4 Tips on How to Prevent Pencil Smudging

Genius? Not Really. Just Practical.

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The topic of how to prevent pencil smudging is one that every artist who has ever drawn with pencil has had to face. Pencil (graphite) is such a wonderful medium. Easy to use, relatively inexpensive, and forgiving. Make a mistake? No sweat. Just erase it and try again! However, as wonderful as pencil can be, it isn’t permanent. Yes, it can be erased, which you would do intentionally. But it can also be smeared and smudged inadvertently, which dims an otherwise sharp and crisp drawing. There’s nothing more frustrating than having to go back and clean up smudge marks and sharpen up dulled lines.

So how does an artist avoid the smudging headache?

The direction in which you work can make a huge difference in how much you smudge your work. (Photo Credit: Myra Naito, mnaitodesigns.com)

1.Let your dominant hand lead. Simply put, if you are right-handed, start your drawing at the upper left corner and move your way down to the lower right corner. This ensures that at no time will your hand be rubbing across areas that you’ve already drawn out. If you’re left-handed, then do the opposite. Start at the upper right corner and draw your way down to the lower left corner.

Another sheet of paper under your drawing hand prevents smudging and protects your project from oils from your skin which may damage the artwork. (Photo Credit: Myra Naito, mnaitodesigns.com)

2.Place a sheet of clean paper under your drawing hand. I prefer to use tracing paper because it allows me to see through to light sketch underneath. This tip should be used all the time if you’re working on commissions or something important like a portfolio piece. The sheet of paper between your hand and your drawing not only prevents smudging, it also protects your drawing from the oils in your skin, which can cause the artwork to age prematurely or paper to yellow over time.

Mahl sticks or similar devices can keep your drawing hand off of the paper or canvas. (Photo Credit: https://en.wikipedia.org/wiki/Maulstick)

3.Use a mahl stick. A mahl stick is a tool artists (mostly painters) have used for centuries. It’s basically a slender stick that the artist can rest his drawing (or painting) hand on instead of the paper (or canvas). I know several artists who use one, but I never got the hang of it. It’s always felt a bit awkward for me.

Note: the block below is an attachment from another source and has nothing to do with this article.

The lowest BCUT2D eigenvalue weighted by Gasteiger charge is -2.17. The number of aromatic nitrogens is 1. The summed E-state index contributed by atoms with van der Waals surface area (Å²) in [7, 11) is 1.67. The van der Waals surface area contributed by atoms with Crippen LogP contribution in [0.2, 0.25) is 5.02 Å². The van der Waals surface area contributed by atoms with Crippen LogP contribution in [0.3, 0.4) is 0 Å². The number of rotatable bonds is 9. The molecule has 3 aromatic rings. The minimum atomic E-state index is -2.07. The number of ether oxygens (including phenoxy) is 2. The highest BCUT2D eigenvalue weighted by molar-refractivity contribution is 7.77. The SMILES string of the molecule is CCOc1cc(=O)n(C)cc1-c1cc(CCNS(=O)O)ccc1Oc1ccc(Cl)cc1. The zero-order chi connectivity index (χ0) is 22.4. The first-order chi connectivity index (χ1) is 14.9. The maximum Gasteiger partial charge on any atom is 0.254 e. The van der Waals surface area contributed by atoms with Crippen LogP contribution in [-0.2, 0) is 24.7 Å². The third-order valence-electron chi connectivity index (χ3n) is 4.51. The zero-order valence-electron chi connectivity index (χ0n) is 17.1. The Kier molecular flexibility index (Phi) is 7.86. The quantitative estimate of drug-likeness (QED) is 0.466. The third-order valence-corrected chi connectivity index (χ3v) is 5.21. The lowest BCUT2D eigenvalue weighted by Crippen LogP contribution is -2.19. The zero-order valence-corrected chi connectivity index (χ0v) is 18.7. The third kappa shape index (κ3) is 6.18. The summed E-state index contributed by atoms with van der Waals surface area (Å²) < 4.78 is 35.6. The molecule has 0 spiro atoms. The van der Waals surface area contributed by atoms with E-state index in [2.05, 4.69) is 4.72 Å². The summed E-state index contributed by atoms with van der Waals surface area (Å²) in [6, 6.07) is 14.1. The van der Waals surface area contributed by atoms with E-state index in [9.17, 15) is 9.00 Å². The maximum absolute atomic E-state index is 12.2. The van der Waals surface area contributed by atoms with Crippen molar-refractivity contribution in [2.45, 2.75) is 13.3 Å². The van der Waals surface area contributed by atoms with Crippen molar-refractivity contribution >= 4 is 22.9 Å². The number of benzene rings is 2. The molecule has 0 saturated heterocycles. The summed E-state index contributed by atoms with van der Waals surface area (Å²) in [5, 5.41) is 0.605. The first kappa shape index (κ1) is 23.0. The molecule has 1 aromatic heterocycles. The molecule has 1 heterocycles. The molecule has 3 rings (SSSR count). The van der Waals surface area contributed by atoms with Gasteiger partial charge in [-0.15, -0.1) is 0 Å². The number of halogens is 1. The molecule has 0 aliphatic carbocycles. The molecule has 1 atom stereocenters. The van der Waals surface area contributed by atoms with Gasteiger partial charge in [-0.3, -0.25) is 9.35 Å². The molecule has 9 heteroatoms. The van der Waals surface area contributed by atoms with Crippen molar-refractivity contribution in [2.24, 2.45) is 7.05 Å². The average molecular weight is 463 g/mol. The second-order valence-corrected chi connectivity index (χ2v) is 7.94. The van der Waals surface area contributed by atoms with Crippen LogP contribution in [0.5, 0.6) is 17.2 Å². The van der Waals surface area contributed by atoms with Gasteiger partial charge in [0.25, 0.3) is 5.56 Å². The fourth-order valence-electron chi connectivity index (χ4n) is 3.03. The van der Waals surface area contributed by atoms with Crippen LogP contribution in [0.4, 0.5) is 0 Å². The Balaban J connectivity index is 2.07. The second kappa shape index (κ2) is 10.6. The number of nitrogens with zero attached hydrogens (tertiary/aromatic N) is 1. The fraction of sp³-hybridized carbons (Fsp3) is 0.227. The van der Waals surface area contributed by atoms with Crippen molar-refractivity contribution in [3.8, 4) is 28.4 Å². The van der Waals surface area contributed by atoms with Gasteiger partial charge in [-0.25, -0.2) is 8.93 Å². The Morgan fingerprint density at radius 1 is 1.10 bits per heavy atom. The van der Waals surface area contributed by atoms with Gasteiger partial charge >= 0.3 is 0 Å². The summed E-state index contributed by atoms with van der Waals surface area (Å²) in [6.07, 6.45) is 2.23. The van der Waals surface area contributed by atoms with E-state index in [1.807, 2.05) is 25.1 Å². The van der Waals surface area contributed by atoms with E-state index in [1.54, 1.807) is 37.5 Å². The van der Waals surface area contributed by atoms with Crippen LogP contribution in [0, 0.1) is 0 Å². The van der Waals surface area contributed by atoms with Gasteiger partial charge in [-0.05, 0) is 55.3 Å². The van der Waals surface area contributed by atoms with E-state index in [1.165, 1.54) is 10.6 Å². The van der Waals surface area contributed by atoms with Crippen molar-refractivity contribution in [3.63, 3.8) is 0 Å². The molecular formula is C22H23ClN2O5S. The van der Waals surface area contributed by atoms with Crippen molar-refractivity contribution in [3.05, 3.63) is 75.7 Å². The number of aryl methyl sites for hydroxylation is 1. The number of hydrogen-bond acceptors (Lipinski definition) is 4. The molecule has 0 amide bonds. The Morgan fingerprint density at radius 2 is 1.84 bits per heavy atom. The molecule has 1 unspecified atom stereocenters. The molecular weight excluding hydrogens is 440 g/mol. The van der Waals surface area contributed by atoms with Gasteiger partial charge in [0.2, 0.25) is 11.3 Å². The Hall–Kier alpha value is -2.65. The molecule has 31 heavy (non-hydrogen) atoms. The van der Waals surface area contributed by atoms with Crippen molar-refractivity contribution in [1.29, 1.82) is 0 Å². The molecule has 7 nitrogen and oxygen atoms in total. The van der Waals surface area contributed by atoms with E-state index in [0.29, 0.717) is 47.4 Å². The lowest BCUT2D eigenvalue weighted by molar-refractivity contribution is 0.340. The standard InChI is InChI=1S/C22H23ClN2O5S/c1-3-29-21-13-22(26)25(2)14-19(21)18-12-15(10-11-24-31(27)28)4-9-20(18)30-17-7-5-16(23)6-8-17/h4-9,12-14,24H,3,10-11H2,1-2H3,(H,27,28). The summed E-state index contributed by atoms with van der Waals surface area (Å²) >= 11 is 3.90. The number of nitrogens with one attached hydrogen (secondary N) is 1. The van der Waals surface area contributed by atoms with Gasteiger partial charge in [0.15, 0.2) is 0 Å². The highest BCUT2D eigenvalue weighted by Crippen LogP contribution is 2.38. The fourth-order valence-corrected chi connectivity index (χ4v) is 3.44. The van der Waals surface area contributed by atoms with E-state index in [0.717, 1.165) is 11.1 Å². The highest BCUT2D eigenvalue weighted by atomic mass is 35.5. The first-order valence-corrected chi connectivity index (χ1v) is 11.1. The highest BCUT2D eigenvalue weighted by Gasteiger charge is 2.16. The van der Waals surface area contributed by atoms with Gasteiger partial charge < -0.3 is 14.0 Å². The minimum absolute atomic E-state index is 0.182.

I’ve used Krylon Fixative for over 20 years and never had a problem. No smudging and no more erasing. It’s only “workable” in the sense that you can still draw over it. Available on Amazon.

4.Use a spray fixative. When your drawing is done, a spray fixative prevents pencil from smudging. You also can’t erase anymore, which is why I say to use it when you’re done. If you use pencil in a sketchbook, you can lightly spray each page when you’re done, but it will leave your sketchbook with the chemical smell of the spray if you don’t leave it open to air out a bit first.

There you have it. Four tips on how to prevent pencil smudging. Very basic stuff. Essentially, don’t touch the areas you’ve already drawn on. And if it’s completed work that you’re particularly proud of, spray it with a fixative.

Do you have another method for preventing pencil smudges? Let us know in the comments. And if you like what you’re reading, please subscribe and share and all that lovely stuff. I appreciate you!

Freelance copywriter who is passionate about art and fitness. Check out my art blog at mnatiodesigns.com/blog/ or follow me @mnaito_fineart .